A new breed of fictional space travelers is blasting off into the cosmos. They're furry, fun and fantastically hilarious — meet the CatStronauts!
The new graphic novel series "CatStronauts" combines some of the world's favorite pets with real space science, a bit of NASA history and a ton of humor as it tells the stories of spacefaring felines who travel to the moon, Mars and beyond.
"Mission Moon" and "Race to Mars," the first two books in the series, were released on Tuesday (April 18). But the feline fun doesn't stop there; a third book, "Space Station Situation," will be released later this year. [Book Excerpts: 'CatStronauts' Push the Furry Frontier]
Drew Brockington, author and illustrator of the "CatStronauts" stories, told Space.com that the books are the product of his "love affair with the golden age of NASA" and an affinity for doodling cats in spacesuits and writing clever cat puns.
In "Mission Moon," the space kitties head to the moon to begin building a solar power plant, an idea inspired by a lunar solar power concept from Japanese company Shimizu, Brockington said.
The furry little astronauts blast off on a rocket dubbed CATSUP, which looks a lot like NASA's historic Saturn V rocket that launched the Apollo moon missions. Their lunar lander even resembles an Apollo lunar module, but with added cat ears on top, of course.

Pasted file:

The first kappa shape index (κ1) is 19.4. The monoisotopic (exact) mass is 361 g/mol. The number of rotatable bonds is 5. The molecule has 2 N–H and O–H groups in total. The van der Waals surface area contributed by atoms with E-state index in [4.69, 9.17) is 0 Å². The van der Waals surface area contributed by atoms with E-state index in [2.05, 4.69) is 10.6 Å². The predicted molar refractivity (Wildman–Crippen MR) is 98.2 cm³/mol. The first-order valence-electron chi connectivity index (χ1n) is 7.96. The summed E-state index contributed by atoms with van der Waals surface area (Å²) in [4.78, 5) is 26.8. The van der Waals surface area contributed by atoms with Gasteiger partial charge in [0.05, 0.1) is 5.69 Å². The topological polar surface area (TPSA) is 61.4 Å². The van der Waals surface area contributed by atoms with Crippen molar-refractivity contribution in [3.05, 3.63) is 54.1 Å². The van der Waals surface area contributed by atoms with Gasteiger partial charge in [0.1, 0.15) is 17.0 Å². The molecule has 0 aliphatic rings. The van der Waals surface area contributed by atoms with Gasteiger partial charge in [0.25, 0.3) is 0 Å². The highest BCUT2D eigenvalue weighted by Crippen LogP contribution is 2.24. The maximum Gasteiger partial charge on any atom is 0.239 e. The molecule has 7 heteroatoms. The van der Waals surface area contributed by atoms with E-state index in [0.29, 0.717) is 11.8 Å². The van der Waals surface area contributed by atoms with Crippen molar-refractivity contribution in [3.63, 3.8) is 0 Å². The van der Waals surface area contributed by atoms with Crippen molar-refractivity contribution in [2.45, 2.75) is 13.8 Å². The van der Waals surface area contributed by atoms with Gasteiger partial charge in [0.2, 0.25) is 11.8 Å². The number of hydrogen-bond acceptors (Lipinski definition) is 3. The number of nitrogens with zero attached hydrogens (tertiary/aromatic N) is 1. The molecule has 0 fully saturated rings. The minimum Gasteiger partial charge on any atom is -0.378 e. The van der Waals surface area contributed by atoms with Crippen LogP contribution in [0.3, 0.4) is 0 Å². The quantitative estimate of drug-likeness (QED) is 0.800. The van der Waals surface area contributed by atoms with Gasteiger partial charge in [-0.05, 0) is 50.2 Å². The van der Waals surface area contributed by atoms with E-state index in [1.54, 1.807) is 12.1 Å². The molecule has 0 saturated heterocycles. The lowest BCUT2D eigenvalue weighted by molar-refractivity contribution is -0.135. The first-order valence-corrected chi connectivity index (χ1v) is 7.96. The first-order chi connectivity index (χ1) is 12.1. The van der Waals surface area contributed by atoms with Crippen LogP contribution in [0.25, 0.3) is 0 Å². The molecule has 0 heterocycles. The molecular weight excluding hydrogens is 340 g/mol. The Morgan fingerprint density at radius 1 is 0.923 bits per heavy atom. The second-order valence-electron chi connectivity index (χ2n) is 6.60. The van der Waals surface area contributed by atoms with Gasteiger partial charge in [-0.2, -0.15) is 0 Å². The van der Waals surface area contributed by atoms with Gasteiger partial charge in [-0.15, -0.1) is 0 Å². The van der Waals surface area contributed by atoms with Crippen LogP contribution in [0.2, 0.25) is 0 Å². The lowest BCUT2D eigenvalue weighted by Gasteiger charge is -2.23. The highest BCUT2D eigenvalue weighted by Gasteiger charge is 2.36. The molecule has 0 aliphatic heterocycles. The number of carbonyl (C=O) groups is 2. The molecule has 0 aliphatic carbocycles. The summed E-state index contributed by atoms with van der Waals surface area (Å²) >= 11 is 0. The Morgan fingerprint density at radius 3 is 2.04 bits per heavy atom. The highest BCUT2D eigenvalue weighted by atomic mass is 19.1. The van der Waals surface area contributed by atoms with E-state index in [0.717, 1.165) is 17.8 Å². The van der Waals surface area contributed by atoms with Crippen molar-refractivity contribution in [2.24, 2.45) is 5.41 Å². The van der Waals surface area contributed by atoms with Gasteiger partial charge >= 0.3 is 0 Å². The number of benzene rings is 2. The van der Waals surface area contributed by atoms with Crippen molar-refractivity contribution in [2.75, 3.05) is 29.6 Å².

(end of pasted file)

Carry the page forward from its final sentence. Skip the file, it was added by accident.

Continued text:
"CatStronauts: Race to Mars" reinvigorates the historic space race between the U.S. and the Soviet Union with the introduction of the CosmoCats. They compete with the CatStronauts to be the first cats on Mars.
The books feature characters like mission commander Major Meowser, science officer Pom Pom and a pilot named Waffles. While these cat characters aren't based on real people (or real cats), they do play roles that actual astronauts would have on these missions, Brockington said.
Because Brockington has no spaceflight experience, he went to Space Camp (for adults) to get "a close, firsthand experience" in the world of space exploration. There, he learned plenty of astronaut jargon and studied the mechanics of mission control before coming up with his cat-filled space stories.
"CatStronauts" is marketed toward kids ages 6-8, but even older space fans with a sense of humor will love these graphic novels. And if you're a space fan who happens to like cats, you absolutely need "CatStronauts" on your bookshelf.
Email Hanneke Weitering at email@example.com or follow her @hannekescience. Follow us @Spacedotcom, Facebook and Google+. Original article on Space.com.